Sep 072011
 

Bishop Robert Gruss of the Diocese of Rapid City, S.D., is congratulated by the people of the Diocese of Davenport during a Mass Sept. 4 at Sacred Heart Cathedral in Davenport. Bishop Gruss was ordained a bishop in July after having served as a priest of the Diocese of Davenport for 17 years. At left is Deacon Bob McCoy and right is Deacon Frank Agnoli.

By Barb Arland-Fye

DAVENPORT — The new bishop of Rapid City, S.D., walked down the familiar center aisle of Sacred Heart Cathedral to lead a Mass of Thanks­giving Sept. 4 for the Davenport Diocese, where he was ordained a priest 17 years ago.

Bishop Robert Gruss, ordained a bishop just five weeks ago in Rapid City, got choked up as he greeted the congregation at the beginning of Mass. He said it was good to be among them, and he planned to savor this time before returning to his new home and ministry. Prior to his July 28 ordination to the episcopate, he served as rector and pastor of Sacred Heart Cathedral.

Bishop Martin Amos, bishop of the Diocese of Davenport, and his predecessor, Bishop-Emeritus William Franklin, were in attendance at the Mass as were some of the diocese’s priests and deacons. The priests concelebrated the Mass at which Bishop Gruss presided.

Before beginning his homily, Bishop Gruss thanked all in attendance for their prayers and confessed he still finds it unbelievable that he is a bishop and is serving in a diocese where he doesn’t know the people and poverty is a pressing issue. Responding to the needs, the Davenport Diocese designated the collection of the thanksgiving Mass for the Native American missions in the Rapid City Diocese.

In his homily, Bishop Gruss reflected on questions that arose from the readings of the day. “Are we responsible for our brothers, our sisters, our neighbors, and even our enemies?” the bishop asked. “Am I my brother’s keeper? For a Christian community, ‘no’ would not be the appropriate answer.”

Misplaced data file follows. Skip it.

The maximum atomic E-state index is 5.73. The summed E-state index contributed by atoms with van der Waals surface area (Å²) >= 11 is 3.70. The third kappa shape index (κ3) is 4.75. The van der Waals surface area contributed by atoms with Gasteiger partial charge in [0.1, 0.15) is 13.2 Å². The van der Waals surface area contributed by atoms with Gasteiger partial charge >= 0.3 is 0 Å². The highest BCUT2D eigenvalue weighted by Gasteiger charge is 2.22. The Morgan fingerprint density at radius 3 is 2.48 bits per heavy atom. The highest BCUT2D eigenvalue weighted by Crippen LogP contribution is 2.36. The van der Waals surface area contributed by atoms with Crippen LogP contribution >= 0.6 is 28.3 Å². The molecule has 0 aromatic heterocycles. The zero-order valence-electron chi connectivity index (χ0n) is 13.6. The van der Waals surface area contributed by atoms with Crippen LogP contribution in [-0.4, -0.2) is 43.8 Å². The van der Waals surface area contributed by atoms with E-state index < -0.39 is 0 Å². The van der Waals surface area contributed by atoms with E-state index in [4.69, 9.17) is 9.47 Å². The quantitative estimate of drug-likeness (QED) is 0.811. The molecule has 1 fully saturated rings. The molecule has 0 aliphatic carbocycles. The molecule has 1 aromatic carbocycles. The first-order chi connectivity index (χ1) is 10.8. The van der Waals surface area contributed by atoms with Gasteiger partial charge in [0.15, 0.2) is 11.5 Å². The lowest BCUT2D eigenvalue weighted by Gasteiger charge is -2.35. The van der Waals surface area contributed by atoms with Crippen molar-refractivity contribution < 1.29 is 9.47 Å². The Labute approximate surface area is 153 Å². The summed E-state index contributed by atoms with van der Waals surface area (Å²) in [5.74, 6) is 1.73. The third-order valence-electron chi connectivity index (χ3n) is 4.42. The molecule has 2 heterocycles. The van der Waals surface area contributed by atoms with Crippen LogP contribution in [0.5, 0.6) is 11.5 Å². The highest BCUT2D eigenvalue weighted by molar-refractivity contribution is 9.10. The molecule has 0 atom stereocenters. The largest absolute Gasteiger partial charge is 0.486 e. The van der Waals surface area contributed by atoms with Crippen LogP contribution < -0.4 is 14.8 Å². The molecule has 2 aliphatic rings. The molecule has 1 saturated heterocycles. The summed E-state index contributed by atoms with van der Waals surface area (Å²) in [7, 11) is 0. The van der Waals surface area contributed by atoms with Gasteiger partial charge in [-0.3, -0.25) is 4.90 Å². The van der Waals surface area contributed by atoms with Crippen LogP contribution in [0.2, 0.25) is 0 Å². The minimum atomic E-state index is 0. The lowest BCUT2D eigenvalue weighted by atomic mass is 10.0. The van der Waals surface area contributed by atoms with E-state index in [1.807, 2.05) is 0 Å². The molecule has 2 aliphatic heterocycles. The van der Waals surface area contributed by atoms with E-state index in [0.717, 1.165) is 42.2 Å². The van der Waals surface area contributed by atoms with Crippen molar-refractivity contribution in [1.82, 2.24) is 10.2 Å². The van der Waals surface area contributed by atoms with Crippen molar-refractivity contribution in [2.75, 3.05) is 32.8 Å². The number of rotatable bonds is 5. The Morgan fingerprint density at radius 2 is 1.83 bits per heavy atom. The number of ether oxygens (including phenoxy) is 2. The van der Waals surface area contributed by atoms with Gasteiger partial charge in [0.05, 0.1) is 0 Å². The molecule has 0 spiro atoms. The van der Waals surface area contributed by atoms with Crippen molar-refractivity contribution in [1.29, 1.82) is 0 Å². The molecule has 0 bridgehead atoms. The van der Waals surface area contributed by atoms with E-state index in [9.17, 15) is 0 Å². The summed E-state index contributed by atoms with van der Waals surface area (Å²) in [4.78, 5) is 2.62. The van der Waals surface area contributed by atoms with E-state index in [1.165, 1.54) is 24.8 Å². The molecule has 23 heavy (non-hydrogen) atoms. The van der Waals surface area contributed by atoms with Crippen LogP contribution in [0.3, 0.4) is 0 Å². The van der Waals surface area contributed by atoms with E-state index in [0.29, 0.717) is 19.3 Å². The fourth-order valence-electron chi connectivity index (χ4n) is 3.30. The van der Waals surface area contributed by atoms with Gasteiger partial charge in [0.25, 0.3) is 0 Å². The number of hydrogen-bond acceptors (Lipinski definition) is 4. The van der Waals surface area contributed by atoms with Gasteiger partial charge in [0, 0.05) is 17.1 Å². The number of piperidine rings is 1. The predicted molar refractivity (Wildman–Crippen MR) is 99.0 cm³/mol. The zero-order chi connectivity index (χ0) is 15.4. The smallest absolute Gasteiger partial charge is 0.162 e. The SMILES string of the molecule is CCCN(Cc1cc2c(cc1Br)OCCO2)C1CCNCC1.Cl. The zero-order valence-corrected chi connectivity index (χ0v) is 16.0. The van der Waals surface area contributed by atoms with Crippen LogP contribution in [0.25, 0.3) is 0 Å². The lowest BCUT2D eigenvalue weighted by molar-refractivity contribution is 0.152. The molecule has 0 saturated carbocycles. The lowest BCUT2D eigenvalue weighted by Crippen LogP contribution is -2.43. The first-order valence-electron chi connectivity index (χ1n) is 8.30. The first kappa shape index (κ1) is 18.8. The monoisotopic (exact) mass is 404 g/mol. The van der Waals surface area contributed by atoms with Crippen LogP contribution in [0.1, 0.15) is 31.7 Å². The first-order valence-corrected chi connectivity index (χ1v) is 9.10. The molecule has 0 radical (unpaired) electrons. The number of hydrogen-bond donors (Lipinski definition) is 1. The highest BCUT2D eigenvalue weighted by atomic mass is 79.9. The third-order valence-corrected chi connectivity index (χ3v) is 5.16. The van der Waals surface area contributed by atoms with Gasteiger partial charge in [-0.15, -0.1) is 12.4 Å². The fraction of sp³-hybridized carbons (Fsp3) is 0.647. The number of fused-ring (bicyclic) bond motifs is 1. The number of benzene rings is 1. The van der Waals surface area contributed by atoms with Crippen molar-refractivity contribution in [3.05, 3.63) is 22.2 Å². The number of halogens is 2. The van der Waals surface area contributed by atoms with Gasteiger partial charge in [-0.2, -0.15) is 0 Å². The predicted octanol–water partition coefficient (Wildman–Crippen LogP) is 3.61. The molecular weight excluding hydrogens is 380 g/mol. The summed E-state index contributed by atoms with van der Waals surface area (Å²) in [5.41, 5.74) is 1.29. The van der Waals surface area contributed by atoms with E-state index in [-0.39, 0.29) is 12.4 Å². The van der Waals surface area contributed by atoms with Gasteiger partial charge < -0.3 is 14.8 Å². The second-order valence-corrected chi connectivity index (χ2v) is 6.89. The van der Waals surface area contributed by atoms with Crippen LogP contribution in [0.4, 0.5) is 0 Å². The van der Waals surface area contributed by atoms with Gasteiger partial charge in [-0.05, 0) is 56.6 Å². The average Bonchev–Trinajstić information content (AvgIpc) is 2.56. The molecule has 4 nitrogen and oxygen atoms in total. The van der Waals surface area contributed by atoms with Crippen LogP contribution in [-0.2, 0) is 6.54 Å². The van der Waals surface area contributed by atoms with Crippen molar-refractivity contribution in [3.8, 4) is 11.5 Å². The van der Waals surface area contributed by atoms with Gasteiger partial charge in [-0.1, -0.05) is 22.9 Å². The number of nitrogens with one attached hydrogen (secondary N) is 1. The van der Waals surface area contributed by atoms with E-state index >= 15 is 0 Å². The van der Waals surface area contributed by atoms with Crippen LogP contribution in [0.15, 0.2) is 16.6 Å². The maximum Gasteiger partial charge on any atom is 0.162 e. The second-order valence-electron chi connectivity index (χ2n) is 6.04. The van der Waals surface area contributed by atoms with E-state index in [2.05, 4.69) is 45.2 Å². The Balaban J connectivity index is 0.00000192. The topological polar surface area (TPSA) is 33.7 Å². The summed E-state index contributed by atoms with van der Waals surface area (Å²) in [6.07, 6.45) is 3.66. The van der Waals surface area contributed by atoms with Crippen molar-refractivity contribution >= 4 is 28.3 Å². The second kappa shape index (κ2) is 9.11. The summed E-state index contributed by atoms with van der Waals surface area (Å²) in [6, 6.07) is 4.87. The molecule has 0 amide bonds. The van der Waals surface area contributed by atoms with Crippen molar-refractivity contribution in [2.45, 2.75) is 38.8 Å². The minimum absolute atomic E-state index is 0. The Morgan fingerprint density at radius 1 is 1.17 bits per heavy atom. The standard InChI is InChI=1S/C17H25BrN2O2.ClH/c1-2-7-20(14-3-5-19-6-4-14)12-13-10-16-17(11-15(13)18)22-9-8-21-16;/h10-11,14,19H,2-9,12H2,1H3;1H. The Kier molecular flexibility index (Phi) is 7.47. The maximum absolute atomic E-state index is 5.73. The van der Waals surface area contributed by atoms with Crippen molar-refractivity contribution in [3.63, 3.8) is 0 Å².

He shared a Zulu proverb that says when a member of the community has a thorn in a foot the whole body must bend over to pull it out. “We do not live our faith in isolation, but always in community,” Bishop Gruss said. “We find our deepest identity, I think … not in ourselves, but in community with God and others.”

Any of us can bring discord to the body by our sins, and it takes the body to restore health. But how, the bishop asked. “St. Paul has the solution for all conflicts: owe nothing to anyone except to love one another.”

Bishop Gruss acknowledged it is not easy to extend Christian love to others, particularly those individuals we don’t like or who don’t like us. “Love is willing the good of the other, and then doing something about it.” And if fraternal correction is required, it ought to be done in love and charity, he said. “Are we are brother’s keeper? Yes, because Jesus is our keeper. He came not to condemn us, but to save us.”

The bishop had one unexpected visitor during his homily, a bat, which he ignored except for one glance upward as the flying creature circled the sanctuary.

At the close of Mass, Bishop Amos surprised Deacon Julian Gutierrez with a plaque of appreciation for his 30 years as a deacon. Along with his wife, Maria del Rosario, Deacon Gutierrez has been serving the people of the diocese for decades, with a special ministry to the Hispanic community. The couple is moving to Alexandria, Va., to be closer to children and grandchildren — the domestic church — Deacon Gutierrez said.

Bishop Amos hugged the deacon and then announced to Bishop Gruss that he didn’t have a plaque for him, which elicited a laugh from the congregation. But he did offer gratitude, prayers and thoughts. “You are always welcome here,” Bishop Amos told his brother bishop.

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